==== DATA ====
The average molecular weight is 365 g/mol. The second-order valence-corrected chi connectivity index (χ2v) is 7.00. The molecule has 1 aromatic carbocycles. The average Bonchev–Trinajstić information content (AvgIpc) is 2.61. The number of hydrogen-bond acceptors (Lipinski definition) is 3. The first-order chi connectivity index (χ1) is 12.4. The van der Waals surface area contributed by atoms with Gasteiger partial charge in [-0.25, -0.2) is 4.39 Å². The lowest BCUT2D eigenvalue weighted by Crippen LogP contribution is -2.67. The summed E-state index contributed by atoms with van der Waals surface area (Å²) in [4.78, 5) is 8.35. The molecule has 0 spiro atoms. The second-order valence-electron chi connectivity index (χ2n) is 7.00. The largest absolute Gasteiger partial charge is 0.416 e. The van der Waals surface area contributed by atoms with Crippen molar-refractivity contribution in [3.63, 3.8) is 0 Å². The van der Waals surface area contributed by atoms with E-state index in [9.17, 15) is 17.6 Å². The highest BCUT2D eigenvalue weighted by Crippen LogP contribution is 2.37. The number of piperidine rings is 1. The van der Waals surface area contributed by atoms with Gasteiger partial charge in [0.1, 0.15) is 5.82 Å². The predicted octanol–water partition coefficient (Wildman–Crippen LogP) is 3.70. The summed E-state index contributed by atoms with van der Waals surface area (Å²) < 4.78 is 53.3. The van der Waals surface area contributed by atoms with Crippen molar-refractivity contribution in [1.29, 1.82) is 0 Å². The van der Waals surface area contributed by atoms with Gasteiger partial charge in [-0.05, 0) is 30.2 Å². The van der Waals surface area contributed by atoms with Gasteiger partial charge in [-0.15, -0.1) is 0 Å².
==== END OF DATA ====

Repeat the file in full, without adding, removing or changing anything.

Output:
The average molecular weight is 365 g/mol. The second-order valence-corrected chi connectivity index (χ2v) is 7.00. The molecule has 1 aromatic carbocycles. The average Bonchev–Trinajstić information content (AvgIpc) is 2.61. The number of hydrogen-bond acceptors (Lipinski definition) is 3. The first-order chi connectivity index (χ1) is 12.4. The van der Waals surface area contributed by atoms with Gasteiger partial charge in [-0.25, -0.2) is 4.39 Å². The lowest BCUT2D eigenvalue weighted by Crippen LogP contribution is -2.67. The summed E-state index contributed by atoms with van der Waals surface area (Å²) in [4.78, 5) is 8.35. The molecule has 0 spiro atoms. The second-order valence-electron chi connectivity index (χ2n) is 7.00. The largest absolute Gasteiger partial charge is 0.416 e. The van der Waals surface area contributed by atoms with Crippen molar-refractivity contribution in [3.63, 3.8) is 0 Å². The van der Waals surface area contributed by atoms with E-state index in [9.17, 15) is 17.6 Å². The highest BCUT2D eigenvalue weighted by Crippen LogP contribution is 2.37. The number of piperidine rings is 1. The van der Waals surface area contributed by atoms with Gasteiger partial charge in [0.1, 0.15) is 5.82 Å². The predicted octanol–water partition coefficient (Wildman–Crippen LogP) is 3.70. The summed E-state index contributed by atoms with van der Waals surface area (Å²) < 4.78 is 53.3. The van der Waals surface area contributed by atoms with Crippen molar-refractivity contribution in [1.29, 1.82) is 0 Å². The van der Waals surface area contributed by atoms with Gasteiger partial charge in [-0.05, 0) is 30.2 Å². The van der Waals surface area contributed by atoms with Gasteiger partial charge in [-0.15, -0.1) is 0 Å².